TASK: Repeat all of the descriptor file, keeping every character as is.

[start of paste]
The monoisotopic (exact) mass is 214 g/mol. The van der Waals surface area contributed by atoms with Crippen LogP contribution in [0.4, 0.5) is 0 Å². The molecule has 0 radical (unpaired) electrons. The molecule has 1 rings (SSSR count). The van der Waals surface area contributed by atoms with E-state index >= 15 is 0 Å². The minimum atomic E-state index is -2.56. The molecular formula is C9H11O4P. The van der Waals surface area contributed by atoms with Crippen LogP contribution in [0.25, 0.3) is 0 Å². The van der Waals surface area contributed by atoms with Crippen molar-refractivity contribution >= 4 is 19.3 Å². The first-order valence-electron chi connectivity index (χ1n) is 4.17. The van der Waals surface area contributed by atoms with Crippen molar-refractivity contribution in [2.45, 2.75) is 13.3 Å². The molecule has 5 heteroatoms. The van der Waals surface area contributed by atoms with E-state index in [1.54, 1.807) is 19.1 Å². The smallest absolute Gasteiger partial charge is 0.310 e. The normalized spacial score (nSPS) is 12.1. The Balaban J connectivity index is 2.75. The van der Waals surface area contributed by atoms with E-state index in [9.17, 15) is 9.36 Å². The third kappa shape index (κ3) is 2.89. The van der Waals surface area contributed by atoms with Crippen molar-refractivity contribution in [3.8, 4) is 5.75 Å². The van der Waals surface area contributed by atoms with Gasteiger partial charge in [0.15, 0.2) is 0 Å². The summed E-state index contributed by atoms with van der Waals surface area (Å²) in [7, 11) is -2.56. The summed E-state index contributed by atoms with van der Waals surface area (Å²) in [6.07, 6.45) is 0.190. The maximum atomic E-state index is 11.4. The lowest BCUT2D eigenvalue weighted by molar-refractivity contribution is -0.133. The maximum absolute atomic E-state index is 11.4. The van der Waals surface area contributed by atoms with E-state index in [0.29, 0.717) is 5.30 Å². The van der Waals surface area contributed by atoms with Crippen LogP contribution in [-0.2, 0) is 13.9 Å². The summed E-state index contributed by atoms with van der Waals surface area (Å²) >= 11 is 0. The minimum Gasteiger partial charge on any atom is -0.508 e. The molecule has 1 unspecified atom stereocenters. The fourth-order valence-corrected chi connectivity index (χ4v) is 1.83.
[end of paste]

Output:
The monoisotopic (exact) mass is 214 g/mol. The van der Waals surface area contributed by atoms with Crippen LogP contribution in [0.4, 0.5) is 0 Å². The molecule has 0 radical (unpaired) electrons. The molecule has 1 rings (SSSR count). The van der Waals surface area contributed by atoms with E-state index >= 15 is 0 Å². The minimum atomic E-state index is -2.56. The molecular formula is C9H11O4P. The van der Waals surface area contributed by atoms with Crippen LogP contribution in [0.25, 0.3) is 0 Å². The van der Waals surface area contributed by atoms with Crippen molar-refractivity contribution >= 4 is 19.3 Å². The first-order valence-electron chi connectivity index (χ1n) is 4.17. The van der Waals surface area contributed by atoms with Crippen molar-refractivity contribution in [2.45, 2.75) is 13.3 Å². The molecule has 5 heteroatoms. The van der Waals surface area contributed by atoms with E-state index in [1.54, 1.807) is 19.1 Å². The smallest absolute Gasteiger partial charge is 0.310 e. The normalized spacial score (nSPS) is 12.1. The Balaban J connectivity index is 2.75. The van der Waals surface area contributed by atoms with E-state index in [9.17, 15) is 9.36 Å². The third kappa shape index (κ3) is 2.89. The van der Waals surface area contributed by atoms with Crippen molar-refractivity contribution in [3.8, 4) is 5.75 Å². The van der Waals surface area contributed by atoms with Gasteiger partial charge in [0.15, 0.2) is 0 Å². The summed E-state index contributed by atoms with van der Waals surface area (Å²) in [7, 11) is -2.56. The summed E-state index contributed by atoms with van der Waals surface area (Å²) in [6.07, 6.45) is 0.190. The maximum atomic E-state index is 11.4. The lowest BCUT2D eigenvalue weighted by molar-refractivity contribution is -0.133. The maximum absolute atomic E-state index is 11.4. The van der Waals surface area contributed by atoms with E-state index in [0.29, 0.717) is 5.30 Å². The van der Waals surface area contributed by atoms with Crippen LogP contribution in [-0.2, 0) is 13.9 Å². The summed E-state index contributed by atoms with van der Waals surface area (Å²) >= 11 is 0. The minimum Gasteiger partial charge on any atom is -0.508 e. The molecule has 1 unspecified atom stereocenters. The fourth-order valence-corrected chi connectivity index (χ4v) is 1.83.